The best coffee-table books are like a bag of movie popcorn: You start out thinking you'll just take a quick taste, and before you know it you've been nibbling for two hours.
That's certainly the case with James Bond: The Legacy (Abrams, $49.95), a book chock-full of interviews, photos, and 007 memorabilia. Published to coincide with the 50th anniversary of Bond's creation by author Ian Fleming--and to hype the opening of Die Another Day, Bond flick No. 22--it's a fun nostalgia trip with numerous anecdotes about the Bond movies. Paul McCartney, for instance, was such a big fan that he ran out and bought an Aston Martin DB5 after seeing Bond drive the car in the 1964 film, Goldfinger.
The Irish: A Photohistory (Thames & Hudson, $40) covers the harsh century that started with the famine of the 1840s--a period during which Ireland's population fell by more than a third, to just five million. The historical photos, starting with beautiful hand-tinted daguerreotype portraits from the mid-1800s, are fascinating and often moving. The images of lynchings, slavery, and other injustices in Freedom: A Photographic History of the African American Struggle (Phaidon, $59.95) also are disturbing. The book ends in the era of Oprah and Colin Powell, illustrating sharply how much has changed.
Another of the many fine photo histories is Explorations: Great Moments of Discovery From the Royal Geographical Society (Artisan, $35). It documents British exploration over the past 150 years with text by such luminaries as Sir Edmund Hillary and Richard Leakey. What makes this book a keeper are the more than 300 photos of an astonishing variety of places and native peoples as they are first being visited by outsiders. Dorothea Lange: The Heart and Mind of a Photographer (Bulfinch Press, $75) is a crisp overview of the career of the great photographer who is noted for documenting the ravages of poverty. Migrant Mother, her most famous image, was shot in 1936, but she continued to take socially conscious photos in the U.S. and developing world until her death in 1965.
Afghanistan: The Land that Was (Abrams, $45) shows why so many travelers fell in love with that nation before it was ravaged by war, Soviet occupation, and the repressive Taliban government. Photographers Roland and Sabrina Michaud roamed Afghanistan from 1964 to 1978, taking beautiful photos of the nation's mountainous terrain and tribal peoples.
A good gift for budding artists is Art: The World of Art, from Aboriginal to American Pop, Renaissance Masters to Postmodernism (Watson-Guptill, $50). It includes a breezy overview of art history, as well as an A-to-Z listing of nearly 400 artists with a reproduction of a key work of each.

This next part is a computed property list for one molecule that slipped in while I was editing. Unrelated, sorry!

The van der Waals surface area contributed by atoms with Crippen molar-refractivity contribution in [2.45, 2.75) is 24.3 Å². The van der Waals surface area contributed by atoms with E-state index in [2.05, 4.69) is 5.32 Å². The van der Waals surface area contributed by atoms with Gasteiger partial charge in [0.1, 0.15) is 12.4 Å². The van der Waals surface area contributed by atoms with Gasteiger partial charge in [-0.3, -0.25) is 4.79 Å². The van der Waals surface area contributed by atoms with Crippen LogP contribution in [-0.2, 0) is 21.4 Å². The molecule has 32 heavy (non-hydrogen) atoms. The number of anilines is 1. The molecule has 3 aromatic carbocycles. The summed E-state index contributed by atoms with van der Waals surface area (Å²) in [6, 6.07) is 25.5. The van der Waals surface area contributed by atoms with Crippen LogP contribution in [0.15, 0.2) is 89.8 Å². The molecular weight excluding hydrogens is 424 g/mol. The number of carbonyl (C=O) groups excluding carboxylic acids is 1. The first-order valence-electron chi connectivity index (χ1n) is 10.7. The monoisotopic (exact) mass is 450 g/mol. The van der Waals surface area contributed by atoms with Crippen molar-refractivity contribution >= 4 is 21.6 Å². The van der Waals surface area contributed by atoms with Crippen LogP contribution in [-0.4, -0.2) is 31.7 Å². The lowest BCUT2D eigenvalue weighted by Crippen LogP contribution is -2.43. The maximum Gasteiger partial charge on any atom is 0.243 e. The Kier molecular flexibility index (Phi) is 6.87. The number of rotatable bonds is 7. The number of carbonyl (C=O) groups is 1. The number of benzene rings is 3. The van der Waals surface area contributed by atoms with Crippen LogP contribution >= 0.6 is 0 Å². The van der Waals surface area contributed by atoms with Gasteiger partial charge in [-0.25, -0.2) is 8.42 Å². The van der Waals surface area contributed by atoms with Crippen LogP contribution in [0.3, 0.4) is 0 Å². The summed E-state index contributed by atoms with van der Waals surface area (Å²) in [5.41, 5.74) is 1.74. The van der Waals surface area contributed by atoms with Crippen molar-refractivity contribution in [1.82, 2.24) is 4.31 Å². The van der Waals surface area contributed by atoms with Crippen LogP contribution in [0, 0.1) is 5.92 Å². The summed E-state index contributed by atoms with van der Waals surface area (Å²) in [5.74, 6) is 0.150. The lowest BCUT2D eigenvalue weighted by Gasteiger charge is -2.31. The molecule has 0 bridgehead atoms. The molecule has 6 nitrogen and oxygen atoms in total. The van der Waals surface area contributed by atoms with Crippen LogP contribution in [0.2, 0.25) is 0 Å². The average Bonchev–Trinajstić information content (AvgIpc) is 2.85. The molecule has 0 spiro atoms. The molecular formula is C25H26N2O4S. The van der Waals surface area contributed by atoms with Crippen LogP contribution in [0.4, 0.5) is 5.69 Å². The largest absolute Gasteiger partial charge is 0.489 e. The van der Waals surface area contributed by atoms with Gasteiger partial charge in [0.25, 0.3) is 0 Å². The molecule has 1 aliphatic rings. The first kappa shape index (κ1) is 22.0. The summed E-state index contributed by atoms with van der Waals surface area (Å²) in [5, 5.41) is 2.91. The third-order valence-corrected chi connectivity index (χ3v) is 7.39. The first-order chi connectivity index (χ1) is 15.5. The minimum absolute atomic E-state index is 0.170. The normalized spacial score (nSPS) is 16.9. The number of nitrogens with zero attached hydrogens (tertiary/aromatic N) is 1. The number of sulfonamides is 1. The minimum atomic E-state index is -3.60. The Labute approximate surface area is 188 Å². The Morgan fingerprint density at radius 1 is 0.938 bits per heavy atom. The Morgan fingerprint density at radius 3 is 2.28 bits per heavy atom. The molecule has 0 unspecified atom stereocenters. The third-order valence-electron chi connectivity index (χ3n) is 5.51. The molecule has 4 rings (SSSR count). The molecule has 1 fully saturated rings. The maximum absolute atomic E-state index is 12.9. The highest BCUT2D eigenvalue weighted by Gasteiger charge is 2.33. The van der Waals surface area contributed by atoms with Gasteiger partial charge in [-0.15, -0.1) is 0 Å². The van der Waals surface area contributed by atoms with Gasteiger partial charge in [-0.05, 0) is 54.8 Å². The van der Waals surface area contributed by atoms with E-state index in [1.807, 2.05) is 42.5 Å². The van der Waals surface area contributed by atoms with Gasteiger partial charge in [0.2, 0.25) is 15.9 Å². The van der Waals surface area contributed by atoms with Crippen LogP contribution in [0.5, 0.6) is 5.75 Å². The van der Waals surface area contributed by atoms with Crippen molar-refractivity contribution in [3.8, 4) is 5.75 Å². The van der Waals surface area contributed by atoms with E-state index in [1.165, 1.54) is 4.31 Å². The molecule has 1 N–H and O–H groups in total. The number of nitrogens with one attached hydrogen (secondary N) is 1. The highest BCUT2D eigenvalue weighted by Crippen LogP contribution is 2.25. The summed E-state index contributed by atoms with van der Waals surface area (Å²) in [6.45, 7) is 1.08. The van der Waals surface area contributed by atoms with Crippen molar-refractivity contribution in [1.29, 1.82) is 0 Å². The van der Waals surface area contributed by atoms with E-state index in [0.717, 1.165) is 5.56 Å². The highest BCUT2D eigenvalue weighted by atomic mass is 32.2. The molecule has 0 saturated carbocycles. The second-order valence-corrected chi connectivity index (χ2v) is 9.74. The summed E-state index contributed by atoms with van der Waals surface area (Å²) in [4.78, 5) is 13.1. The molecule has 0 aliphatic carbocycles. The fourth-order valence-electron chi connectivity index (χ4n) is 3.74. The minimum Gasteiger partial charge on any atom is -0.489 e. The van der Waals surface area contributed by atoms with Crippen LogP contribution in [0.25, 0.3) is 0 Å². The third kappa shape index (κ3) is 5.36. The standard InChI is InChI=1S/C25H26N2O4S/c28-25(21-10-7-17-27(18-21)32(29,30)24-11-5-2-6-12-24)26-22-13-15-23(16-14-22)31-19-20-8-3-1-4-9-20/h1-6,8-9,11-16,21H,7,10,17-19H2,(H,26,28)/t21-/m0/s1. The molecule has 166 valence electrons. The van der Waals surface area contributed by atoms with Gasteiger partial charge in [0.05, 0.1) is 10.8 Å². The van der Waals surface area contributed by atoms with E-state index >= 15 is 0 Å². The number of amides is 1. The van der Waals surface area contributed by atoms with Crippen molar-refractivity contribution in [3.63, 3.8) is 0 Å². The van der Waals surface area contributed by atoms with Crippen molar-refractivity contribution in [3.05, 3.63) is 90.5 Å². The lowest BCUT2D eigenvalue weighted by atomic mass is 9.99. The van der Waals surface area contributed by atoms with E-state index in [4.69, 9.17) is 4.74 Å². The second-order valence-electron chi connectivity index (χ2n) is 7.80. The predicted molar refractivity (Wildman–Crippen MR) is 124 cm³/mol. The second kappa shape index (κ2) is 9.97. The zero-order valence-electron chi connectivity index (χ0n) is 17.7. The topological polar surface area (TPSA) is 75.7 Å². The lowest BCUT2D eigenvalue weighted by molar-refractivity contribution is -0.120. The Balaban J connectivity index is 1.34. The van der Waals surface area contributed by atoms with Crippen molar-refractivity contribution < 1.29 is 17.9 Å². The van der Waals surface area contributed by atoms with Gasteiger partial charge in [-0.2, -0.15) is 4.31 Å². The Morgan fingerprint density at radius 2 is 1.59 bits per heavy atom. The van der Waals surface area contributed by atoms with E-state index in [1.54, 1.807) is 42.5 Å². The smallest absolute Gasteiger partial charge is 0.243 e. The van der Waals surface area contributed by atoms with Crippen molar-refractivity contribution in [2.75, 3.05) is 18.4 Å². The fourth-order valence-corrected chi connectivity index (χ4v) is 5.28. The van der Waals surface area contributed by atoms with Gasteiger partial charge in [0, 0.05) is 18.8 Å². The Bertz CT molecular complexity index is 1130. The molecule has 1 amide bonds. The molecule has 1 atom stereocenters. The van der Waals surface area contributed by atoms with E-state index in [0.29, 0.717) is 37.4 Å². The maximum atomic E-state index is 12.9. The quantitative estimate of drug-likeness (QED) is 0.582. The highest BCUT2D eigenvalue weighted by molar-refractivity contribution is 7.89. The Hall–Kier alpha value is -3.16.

Any art lover who hasn't seen the Sistine Chapel since the restoration of the frescoes there will be amazed by the lush reds, greens, and ultramarine blues in Michelangelo: The Frescoes of the Sistine Chapel (Abrams, $39.95). The expressiveness of the faces and beauty of the clothing and tapestry in these Biblical scenes are breathtaking. Pieter Breugel (Abrams, $49.95) incorporates the latest scholarship on the great Renaissance painter. The horrific images in paintings such as The Triumph of Death seem almost contemporary in the way they anticipate the horrors of modern warfare.
The Architecture of Philip Johnson (Bulfinch Press, $85) shows how far the great architect ranged beyond his skyscrapers. Whether it's his famous Glass House in New Canaan, Conn., the soaring Crystal Cathedral in Garden Grove, Calif., or museums such as the Sheldon Memorial Art Gallery in Lincoln, Neb., his designs are surprising and innovative.
An excellent gift for theater aficionados is Playbill's At This Theatre: 100 Years of Broadway Shows, Stories & Stars (Applause, $35), which provides anecdotal histories of all the major Broadway theaters. This edition updates the original 1984 version to include the 1990s renaissance when many theaters were restored. For the wine lover on your gift list, try Oz Clarke's New Wine Atlas (Harcourt, $60), which analyzes the world's major wine-growing areas. It's invaluable in deciphering wine labels.
A macho nostalgia trip to rival the Bond book is The Harley-Davidson Century (MBI Publishing, $50), a photo-filled appreciation of Harley motorcycles and the company that makes them. There's a lot of business history, and the Harley mystique is heavily analyzed, too. There's even an excerpt from Hunter S. Thompson's famous 1967 book about the Hell's Angels. As with most coffee-table books, give it to the right person and the recipient will be in hog heaven. By Thane Peterson